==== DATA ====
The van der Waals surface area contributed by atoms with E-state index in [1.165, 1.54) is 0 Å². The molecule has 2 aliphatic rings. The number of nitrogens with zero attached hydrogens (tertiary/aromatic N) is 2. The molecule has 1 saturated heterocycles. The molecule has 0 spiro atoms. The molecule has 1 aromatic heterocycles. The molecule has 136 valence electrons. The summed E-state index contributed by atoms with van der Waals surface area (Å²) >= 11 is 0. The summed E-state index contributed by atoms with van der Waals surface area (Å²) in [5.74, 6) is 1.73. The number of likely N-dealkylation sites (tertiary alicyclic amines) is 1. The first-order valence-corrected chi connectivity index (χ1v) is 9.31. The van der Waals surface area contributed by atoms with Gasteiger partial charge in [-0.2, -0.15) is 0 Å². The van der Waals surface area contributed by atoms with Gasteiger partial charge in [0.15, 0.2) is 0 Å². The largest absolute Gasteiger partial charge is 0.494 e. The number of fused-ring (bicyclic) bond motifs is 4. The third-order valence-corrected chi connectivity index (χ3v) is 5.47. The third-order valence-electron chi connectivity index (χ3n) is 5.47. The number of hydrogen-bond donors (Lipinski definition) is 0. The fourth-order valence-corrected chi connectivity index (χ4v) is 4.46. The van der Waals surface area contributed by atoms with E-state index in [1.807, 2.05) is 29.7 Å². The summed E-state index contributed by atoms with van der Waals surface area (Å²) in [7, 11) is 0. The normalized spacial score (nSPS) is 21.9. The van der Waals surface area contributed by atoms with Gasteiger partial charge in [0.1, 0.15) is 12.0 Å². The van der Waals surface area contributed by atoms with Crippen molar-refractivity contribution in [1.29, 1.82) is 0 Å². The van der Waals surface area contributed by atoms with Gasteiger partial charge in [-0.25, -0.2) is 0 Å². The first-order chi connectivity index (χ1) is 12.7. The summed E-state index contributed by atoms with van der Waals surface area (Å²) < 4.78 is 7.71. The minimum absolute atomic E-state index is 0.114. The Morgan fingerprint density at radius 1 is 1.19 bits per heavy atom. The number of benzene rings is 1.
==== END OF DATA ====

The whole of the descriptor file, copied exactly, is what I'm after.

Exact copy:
The van der Waals surface area contributed by atoms with E-state index in [1.165, 1.54) is 0 Å². The molecule has 2 aliphatic rings. The number of nitrogens with zero attached hydrogens (tertiary/aromatic N) is 2. The molecule has 1 saturated heterocycles. The molecule has 0 spiro atoms. The molecule has 1 aromatic heterocycles. The molecule has 136 valence electrons. The summed E-state index contributed by atoms with van der Waals surface area (Å²) >= 11 is 0. The summed E-state index contributed by atoms with van der Waals surface area (Å²) in [5.74, 6) is 1.73. The number of likely N-dealkylation sites (tertiary alicyclic amines) is 1. The first-order valence-corrected chi connectivity index (χ1v) is 9.31. The van der Waals surface area contributed by atoms with Gasteiger partial charge in [-0.2, -0.15) is 0 Å². The van der Waals surface area contributed by atoms with Gasteiger partial charge in [0.15, 0.2) is 0 Å². The largest absolute Gasteiger partial charge is 0.494 e. The number of fused-ring (bicyclic) bond motifs is 4. The third-order valence-corrected chi connectivity index (χ3v) is 5.47. The third-order valence-electron chi connectivity index (χ3n) is 5.47. The number of hydrogen-bond donors (Lipinski definition) is 0. The fourth-order valence-corrected chi connectivity index (χ4v) is 4.46. The van der Waals surface area contributed by atoms with E-state index in [1.807, 2.05) is 29.7 Å². The summed E-state index contributed by atoms with van der Waals surface area (Å²) in [7, 11) is 0. The normalized spacial score (nSPS) is 21.9. The van der Waals surface area contributed by atoms with Gasteiger partial charge in [0.1, 0.15) is 12.0 Å². The van der Waals surface area contributed by atoms with Crippen molar-refractivity contribution in [1.29, 1.82) is 0 Å². The van der Waals surface area contributed by atoms with Gasteiger partial charge in [-0.25, -0.2) is 0 Å². The first-order chi connectivity index (χ1) is 12.7. The summed E-state index contributed by atoms with van der Waals surface area (Å²) < 4.78 is 7.71. The minimum absolute atomic E-state index is 0.114. The Morgan fingerprint density at radius 1 is 1.19 bits per heavy atom. The number of benzene rings is 1.